« PreviousContinue »
8 And Cain talked with Abel his brother concerning the
different regard shown to their respective offerings :* and it came to pass, when they were in the field together, that Cain
in a fit of resentment rose up against Abel his brother, and 9 slew him. And on Iris return from the field the LORD said un.
to Cain, Where [is] Abel thy brother? And so hardened was
he in his sin, that he said, I know not : [Am] I my brother's 10 keeper? didst thou ever give me any charge of him ? And he
said again to Cain in an awful manner, What hast thou done ?
the voice of thy brother's blood crieth unto me from the 11 ground for vengeance. And it shall be avenged : even now
Eart] thou cursed from the earth, sentenced to a perpetual bana ishment from that part of it which hath opened her mouth to receive thy brother's blood from thy hand, into a more barren country ; When thou tillest the ground, it shall not henceforth yield unto thee her strength so freely as hitherto ; a fugitive and a vagabond shalt thou be in the earth ; cast out from God's presence, and the society of thy kindred and acquaintance, and wandering from one country to
another, by reason of thy trouble and perplexity of conscience. 13 And Cain said unto the LORD, my punishment [is] greater
than I can bear ; or, my iniquity is greater than that it may be 14 forgiven. Behold, thou hast driven me out this day from the
face of the earth, my native soil, where I have dwelt with my parents und kindred ; and from thy face shall I be hid ; I shall be always hiding myself from thee, skulking in holes and corners by reason of my guilty conscience ; and I shall be a fugitive and a vagabond in the earth ; and it shall come to pass, [that] every one that findeth me shall attempt to slay me as the public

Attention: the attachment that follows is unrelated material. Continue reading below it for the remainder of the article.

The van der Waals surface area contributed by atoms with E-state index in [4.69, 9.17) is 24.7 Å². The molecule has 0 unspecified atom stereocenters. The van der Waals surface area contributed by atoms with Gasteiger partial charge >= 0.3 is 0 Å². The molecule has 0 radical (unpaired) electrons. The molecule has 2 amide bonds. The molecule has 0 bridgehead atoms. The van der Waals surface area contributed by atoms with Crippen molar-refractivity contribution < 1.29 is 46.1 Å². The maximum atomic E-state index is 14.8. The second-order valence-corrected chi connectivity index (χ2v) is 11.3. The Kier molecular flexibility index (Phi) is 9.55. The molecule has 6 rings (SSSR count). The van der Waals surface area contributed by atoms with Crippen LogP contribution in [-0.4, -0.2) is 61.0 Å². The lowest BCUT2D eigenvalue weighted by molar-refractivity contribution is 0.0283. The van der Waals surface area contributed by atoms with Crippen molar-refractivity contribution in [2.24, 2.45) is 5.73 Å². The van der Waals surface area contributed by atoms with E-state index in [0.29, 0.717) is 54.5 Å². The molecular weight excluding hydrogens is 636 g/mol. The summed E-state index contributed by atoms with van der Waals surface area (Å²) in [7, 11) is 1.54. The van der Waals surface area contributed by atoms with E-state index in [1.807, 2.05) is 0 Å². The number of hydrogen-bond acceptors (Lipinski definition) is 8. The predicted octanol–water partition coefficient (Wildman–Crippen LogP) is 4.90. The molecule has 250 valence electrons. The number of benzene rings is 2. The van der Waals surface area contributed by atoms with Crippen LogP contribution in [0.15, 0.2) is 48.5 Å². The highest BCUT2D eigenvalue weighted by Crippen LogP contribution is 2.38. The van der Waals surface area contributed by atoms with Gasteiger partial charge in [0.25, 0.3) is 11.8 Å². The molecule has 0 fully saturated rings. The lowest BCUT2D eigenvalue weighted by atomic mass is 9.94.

enemy of mankind, and as one devoted by thee to destruction.t 15 And the LORD said unto him, Therefore, to prevent this, I
ordain, that whosoever slayeth Cain, vengeance shall be taken on him seven fold. And the LORD set a mark upon Cain, Jest any finding him should kill him ; some visible token, either
the pralsy, or a ghastly look, or the like) to make him a living 16 monument of his wrath against murder.t And Cain went out
from the presence of the Lord, and dwelt in the land of Nod, that is, the land of vagabonds, ( so called on Cain's account which lies on the east of Eden.
And Cain knew his wife, who accompanied him with others of his family ; and she conceived and bare Enoch : and after many years evandering, and having a numerous pirogeny, God
* Cremuner's version is, And Cuin spake unto Abel his brother, Let us go forth: which words are found in the Samaritan Text. See kenniccit's remarks.
+ The world being now near one hundred and thirty years old, the inhabitants might be considerable. Puisten computes them at upwards of four thousand, others at a great deal more.
f A late ingenious author hith given the most natural sense of these words, which hosei Vuh may be rendered thus, God appointed to Cain a signer tcken, to assure him that no one should kill him. So the word is rendered, Gem. ix, 13. Shnckford's Comiect. Vol.i.
permitted him to settle, and he builded a city, and called the 18 name of the city, after the name of his son, Enoch. And unto
Enoch was born Irad: and Irad begat Mehujael : and Me
hujael begat Methusael : and Methusael begat Lamech. 19 And Lamech, who was one of wicked Cain's posterity, was
the first who violated the original law of marriage by polygamy, for he took unto him two wives : the name of the one (was] Adah, and the name of the other Zillah. God was pleased to tolerate this under the Old Testament ; but Christ, in Matthew
xix. 8. fully showed the evil of it, and restored marriage to its 20 first institution. And Adah bare Jabal : he was the father of
such as dwell in tents, and (of such as háve] cattle ; the first
inventor of tent making, and of the art of tending and ordering 21 cattle. And his brother's name (was) Jubal : he was the
father of all such as handle the harp and organ, having invent
ed some kind of musical instruments, and taught the use of 22 them. And Zillah, the other wife of Lamech, she also bare
Tubalcain, an instructor of every artificer in brass and iron, that is, instruments for war or for husbandry : and the sister
of Tubalcain (was] Naamah, who, the Jews say, found out 23 the way of carding, spinning, and weaving wool. And Lamech
said unto his wives, Adah, and Zillah, who seem to have been afraid that, since weapons were grown 80 common, Lamech, who was probably a man of a turbulent spirit, would be slain ; in order to calm their fears he says, Hear my voice; ye wives of Lamech, hearken unto my speech, and be under no painful ap. prehensions on my account : for do you imagine I have slain a